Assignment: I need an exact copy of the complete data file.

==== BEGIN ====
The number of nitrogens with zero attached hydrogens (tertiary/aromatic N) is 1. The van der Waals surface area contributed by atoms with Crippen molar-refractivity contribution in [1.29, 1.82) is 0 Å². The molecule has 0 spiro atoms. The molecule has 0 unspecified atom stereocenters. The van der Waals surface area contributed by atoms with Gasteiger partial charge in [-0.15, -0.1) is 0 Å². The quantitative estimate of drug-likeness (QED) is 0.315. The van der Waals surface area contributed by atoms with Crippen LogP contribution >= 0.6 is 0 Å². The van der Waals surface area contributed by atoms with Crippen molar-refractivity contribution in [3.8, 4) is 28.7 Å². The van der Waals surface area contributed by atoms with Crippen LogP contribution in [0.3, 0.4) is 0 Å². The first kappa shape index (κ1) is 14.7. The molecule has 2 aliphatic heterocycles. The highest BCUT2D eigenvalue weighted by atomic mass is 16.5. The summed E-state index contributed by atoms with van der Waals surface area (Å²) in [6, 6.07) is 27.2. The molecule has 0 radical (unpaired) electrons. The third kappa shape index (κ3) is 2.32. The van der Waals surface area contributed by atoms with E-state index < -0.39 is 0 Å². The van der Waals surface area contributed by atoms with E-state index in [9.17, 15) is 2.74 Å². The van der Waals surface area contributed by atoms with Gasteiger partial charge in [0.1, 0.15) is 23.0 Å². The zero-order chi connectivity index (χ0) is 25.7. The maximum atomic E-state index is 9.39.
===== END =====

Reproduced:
The number of nitrogens with zero attached hydrogens (tertiary/aromatic N) is 1. The van der Waals surface area contributed by atoms with Crippen molar-refractivity contribution in [1.29, 1.82) is 0 Å². The molecule has 0 spiro atoms. The molecule has 0 unspecified atom stereocenters. The van der Waals surface area contributed by atoms with Gasteiger partial charge in [-0.15, -0.1) is 0 Å². The quantitative estimate of drug-likeness (QED) is 0.315. The van der Waals surface area contributed by atoms with Crippen LogP contribution >= 0.6 is 0 Å². The van der Waals surface area contributed by atoms with Crippen molar-refractivity contribution in [3.8, 4) is 28.7 Å². The van der Waals surface area contributed by atoms with Crippen LogP contribution in [0.3, 0.4) is 0 Å². The first kappa shape index (κ1) is 14.7. The molecule has 2 aliphatic heterocycles. The highest BCUT2D eigenvalue weighted by atomic mass is 16.5. The summed E-state index contributed by atoms with van der Waals surface area (Å²) in [6, 6.07) is 27.2. The molecule has 0 radical (unpaired) electrons. The third kappa shape index (κ3) is 2.32. The van der Waals surface area contributed by atoms with E-state index < -0.39 is 0 Å². The van der Waals surface area contributed by atoms with E-state index in [9.17, 15) is 2.74 Å². The van der Waals surface area contributed by atoms with Gasteiger partial charge in [0.1, 0.15) is 23.0 Å². The zero-order chi connectivity index (χ0) is 25.7. The maximum atomic E-state index is 9.39.